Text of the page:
Influencing Donors Ethically
I took a seat in the Grand Ballroom in the Waldorf=Astoria on the second day of the DMA Nonprofit Federation’s 2006 New York Nonprofit Conference in early August with my coffee and bagel just as Heath Slawner began his general session on the power of influence. Slawner’s presentation shed light on the topic of influence and ethics in a fresh, new way that had me on the edge of my seat even before the coffee had a chance to kick in.
A partner at Montreal-based training and development firm Hart Resource Development, Slawner outlined six principles of ethical influence developed by Dr. Robert B. Cialdini, president of Influence At Work, a firm that provides influence-related consulting, training and presentations to corporations, government and nonprofit agencies.
The principles — reciprocity, scarcity, authority, consistency, liking and consensus — can be used by any company or organization looking to ethically influence or persuade people to choose a behavior. The three principles that apply most to nonprofit fundraising are:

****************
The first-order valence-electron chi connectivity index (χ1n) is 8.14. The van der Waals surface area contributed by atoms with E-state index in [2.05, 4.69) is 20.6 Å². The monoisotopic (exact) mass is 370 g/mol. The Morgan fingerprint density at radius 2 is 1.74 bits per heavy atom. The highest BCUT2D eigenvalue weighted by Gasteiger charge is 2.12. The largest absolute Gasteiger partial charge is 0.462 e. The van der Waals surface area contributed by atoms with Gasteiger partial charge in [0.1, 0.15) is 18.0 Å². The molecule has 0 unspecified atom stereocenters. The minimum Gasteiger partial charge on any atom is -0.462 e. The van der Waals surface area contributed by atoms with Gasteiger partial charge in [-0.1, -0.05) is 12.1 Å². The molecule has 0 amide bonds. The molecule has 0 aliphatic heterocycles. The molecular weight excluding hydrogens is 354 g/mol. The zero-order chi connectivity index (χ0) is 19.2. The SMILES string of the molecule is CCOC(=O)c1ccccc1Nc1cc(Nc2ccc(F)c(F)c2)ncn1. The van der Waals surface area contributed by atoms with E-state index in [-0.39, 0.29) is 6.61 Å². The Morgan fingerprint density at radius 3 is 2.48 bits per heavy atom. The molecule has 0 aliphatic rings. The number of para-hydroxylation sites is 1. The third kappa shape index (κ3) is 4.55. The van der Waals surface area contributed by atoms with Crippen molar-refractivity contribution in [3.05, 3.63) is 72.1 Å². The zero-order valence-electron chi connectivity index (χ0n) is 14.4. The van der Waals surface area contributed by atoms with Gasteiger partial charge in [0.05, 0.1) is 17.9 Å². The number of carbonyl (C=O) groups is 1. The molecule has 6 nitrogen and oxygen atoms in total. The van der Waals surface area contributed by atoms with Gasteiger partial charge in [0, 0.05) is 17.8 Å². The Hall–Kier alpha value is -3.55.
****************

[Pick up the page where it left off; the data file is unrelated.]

1. Reciprocity. The rule of reciprocity refers to the deep obligation people feel to repay those who have already given to them.
“In the fundraising sphere, one of the ways you can invoke it, especially with people who don’t directly benefit from an organization’s programs or services, is to position the support that you’re seeking as payback for what your organization is already doing or will continue to do or will start doing — and that’s what I call cosmic reciprocity,” Slawner said. “You’re not asking for something back because you’ve given to that person directly, but because you give to the community, because you give and improve the lives of the people who are around them.
“Reciprocity is really where it all starts and, for fundraising organizations in particular, it’s very important to demonstrate actively what they are doing for the community, what their successes are, what their achievements are, and positioning requests as payback for what they have already done and what they will continue to do,” he added.